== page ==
(4) That the many popes, such as Paul VI , John Paul II and Benedict XVI, who reaffirmed this teaching, even claiming it was founded on Sacred Scripture and thus could not be changed, were in error.
(5) That John Paul II was in error when he taught that “Reconciliation in the sacrament of Penance which would open the way to the Eucharist, can only be granted to those who, repenting of having broken the sign of the Covenant and of fidelity to Christ, are sincerely ready to undertake a way of life that is no longer in contradiction to the indissolubility of marriage” (FC 84) in so far as John Paul II did not allow any exceptions.
(6) That John Paul II was in error in teaching that “…The other principle is that of truth and consistency, whereby the church does not agree to call good evil and evil good. Basing herself on these two complementary principles, the church can only invite her children who find themselves in these painful situations to approach the divine mercy by other ways, nothowever through the sacraments of penance and the eucharist until such time as they have attained the required dispositions” (Reconciliatio et Paenitentia, 34) in so far as John Paul II rejected categorically the possibility any exceptions (per a Walfordian Amoris Laetitia) to approach the divine mercy through the sacraments of penance and the eucharist.
(7) So, too, Pope John Paul II was in error in teaching “For mortal sin exists also when a person knowingly and willingly, for whatever reason, chooses something gravely disordered” (Reconciliatio et Paenitentia 17) in as much as he excludes certain exceptions (i.e., “for whatever reason”) for such a choice. John Paul II, speaking of acts which are intrinsically evil such as adultery, was in error when he taught “…circumstances or intentions can never transform an act intrinsically evil by virtue of its object into an act “subjectively” good or defensible as a choice” (Veritatis Splendor 81) in as much as John Paul II did not allow that an adulterous couple under certain circumstance (e.g., to prevent a greater evil) could opt to continue sexual relations without sinning mortally, and thus, for all practical purposes, their choice may be considered either “subjectively good” or at least a “defensible choice.” St. Thomas Aquinas was also in error for not allowing any exceptions to adultery when he taught: “We should not agree with the commentator on this point, since one ought not commit adultery for any benefit just as one ought not tell a lie for any benefit, as Augustine says in is work Against Lying.” (De Malo, Question 15, Article 1, Reply 5). So too, St. Thomas Aquinas was in error in teaching adultery is always a mortal sin, without exception: “It is written (Tobit 4:13): ‘Take heed to keep thyself . . . from all fornication, and beside thy wife never endure to know a crime.’ Now crime denotes a mortal sin. Therefore fornication and all intercourse with other than one’s wife is a mortal sin” (Summa Theologica II-II, Q 154, A 2).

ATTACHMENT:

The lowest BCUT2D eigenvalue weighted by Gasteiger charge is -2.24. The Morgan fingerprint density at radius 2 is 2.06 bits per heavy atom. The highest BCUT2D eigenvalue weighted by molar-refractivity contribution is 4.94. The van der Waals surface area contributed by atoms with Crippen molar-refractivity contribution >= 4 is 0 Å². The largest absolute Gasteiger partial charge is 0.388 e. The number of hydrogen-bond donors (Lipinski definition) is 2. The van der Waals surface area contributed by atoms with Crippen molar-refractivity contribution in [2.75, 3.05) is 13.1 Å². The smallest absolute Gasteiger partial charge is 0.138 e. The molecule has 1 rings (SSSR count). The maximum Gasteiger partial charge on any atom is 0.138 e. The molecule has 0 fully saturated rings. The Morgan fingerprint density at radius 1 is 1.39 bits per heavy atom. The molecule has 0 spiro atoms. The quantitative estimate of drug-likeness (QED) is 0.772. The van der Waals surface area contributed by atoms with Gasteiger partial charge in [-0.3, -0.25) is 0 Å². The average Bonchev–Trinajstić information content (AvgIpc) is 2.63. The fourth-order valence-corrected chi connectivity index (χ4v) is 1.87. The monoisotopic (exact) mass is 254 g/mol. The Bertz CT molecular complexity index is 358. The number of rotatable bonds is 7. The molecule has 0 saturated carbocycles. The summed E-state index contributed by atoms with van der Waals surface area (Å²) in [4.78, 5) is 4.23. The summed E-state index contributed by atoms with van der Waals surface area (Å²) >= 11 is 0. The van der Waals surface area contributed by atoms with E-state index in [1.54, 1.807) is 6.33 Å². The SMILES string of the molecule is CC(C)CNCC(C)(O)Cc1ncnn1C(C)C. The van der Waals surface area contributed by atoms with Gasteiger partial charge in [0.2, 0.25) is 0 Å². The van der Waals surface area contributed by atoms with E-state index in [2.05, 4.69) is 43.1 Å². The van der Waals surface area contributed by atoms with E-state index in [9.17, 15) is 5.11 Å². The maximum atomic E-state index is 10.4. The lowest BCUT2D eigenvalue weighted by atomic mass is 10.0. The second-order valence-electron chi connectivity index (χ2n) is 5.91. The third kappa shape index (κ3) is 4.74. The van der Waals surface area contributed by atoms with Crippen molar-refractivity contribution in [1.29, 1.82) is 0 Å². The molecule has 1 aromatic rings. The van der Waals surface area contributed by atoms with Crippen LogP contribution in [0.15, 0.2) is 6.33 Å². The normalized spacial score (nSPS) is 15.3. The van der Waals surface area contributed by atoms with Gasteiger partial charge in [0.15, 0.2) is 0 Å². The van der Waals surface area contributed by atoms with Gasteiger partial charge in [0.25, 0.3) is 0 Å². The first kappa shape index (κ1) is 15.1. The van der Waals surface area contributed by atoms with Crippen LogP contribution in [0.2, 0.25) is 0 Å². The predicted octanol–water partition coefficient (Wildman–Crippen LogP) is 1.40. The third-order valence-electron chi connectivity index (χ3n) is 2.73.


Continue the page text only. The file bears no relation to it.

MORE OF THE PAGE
(8) The Catechism is in error when it teaches: “It is therefore an error to judge the morality of human acts by considering only the intention that inspires them or the circumstances (environment, social pressure, duress or emergency, etc.) which supply their context. There are acts which, in and of themselves, independently of circumstances and intentions, are always gravely illicit by reason of their object; such as blasphemy and perjury, murder and adultery. One may not do evil so that good may result from it (CCC 1756 – see here).” It is in error, it seems to me, following the logical consequences of Mr. Walford’s argument seen in Part I (see my comments on such circumstances, which he provides on p. 102-103 of his book), in so far as given sufficient grave circumstances, an individual in an adulterous second marriage could choose to continue sexual relations with someone not their valid spouse without sinning mortally. Therefore, it would seem to be true to say, “one may do evil that good may result from it.”
(9) The Council of Trent which teaches “But no one ought to think that, because he is justified he is released from obligation to keep the commandments; nor is that rash saying to be used, “that it is impossible for a justified man to keep God’s precepts”; for God does not enjoin impossibilities, but commands and admonishes us to do what we can, and to ask his help for what we cannot perform, and by his grace we are strengthened” (Council of Trent, “First Decree on Justification,” Ch. XI) should not be understood to apply to active adulterers in ‘second marriages’ in certain cases–“those in a second civil marriage who see a celibate life as not realistic for them and for whom it is impossible to refrain from sexual relations” per the seeming logic of Mr. Walford (see Part I)– in the sense that while not “released from the obligation to keep the commandments” they are not obliged under pain of mortal sin to keep the commandment “thou shalt not commit adultery.”
(10) John Paul II was in error when declaring that by “acting in this way“–i.e., requiring a firm purpose of amendment of the divorce and remarried not to continue sexual relations before reception of absolution and of Holy Communion–the “Church professes her own fidelity to Christ and to His truth” (FC 84) in as much a Walfordian Amoris Laetitia suggests the Church can act in the opposite way–i.e., by allowing exceptions–and still be said to “profess her own fidelity to Christ and to His Truth.”
These are just ten propositions that one would have to accept as true in order to accept a Walfordian interpretation of Amoris Laetitia–which seems endorsed by the Pope. There are other difficulties, but these suffice to illustrate my point that Mr. Walford’s attempt to spare Amoris Laetitia from any suggestion of error, has merely shifted the shadow of error onto other popes, councils, the ordinary and universal magisterium of the Church and even to St. Thomas Aquinas. Therefore, Mr. Walford has not resolved a problem. He has compounded it.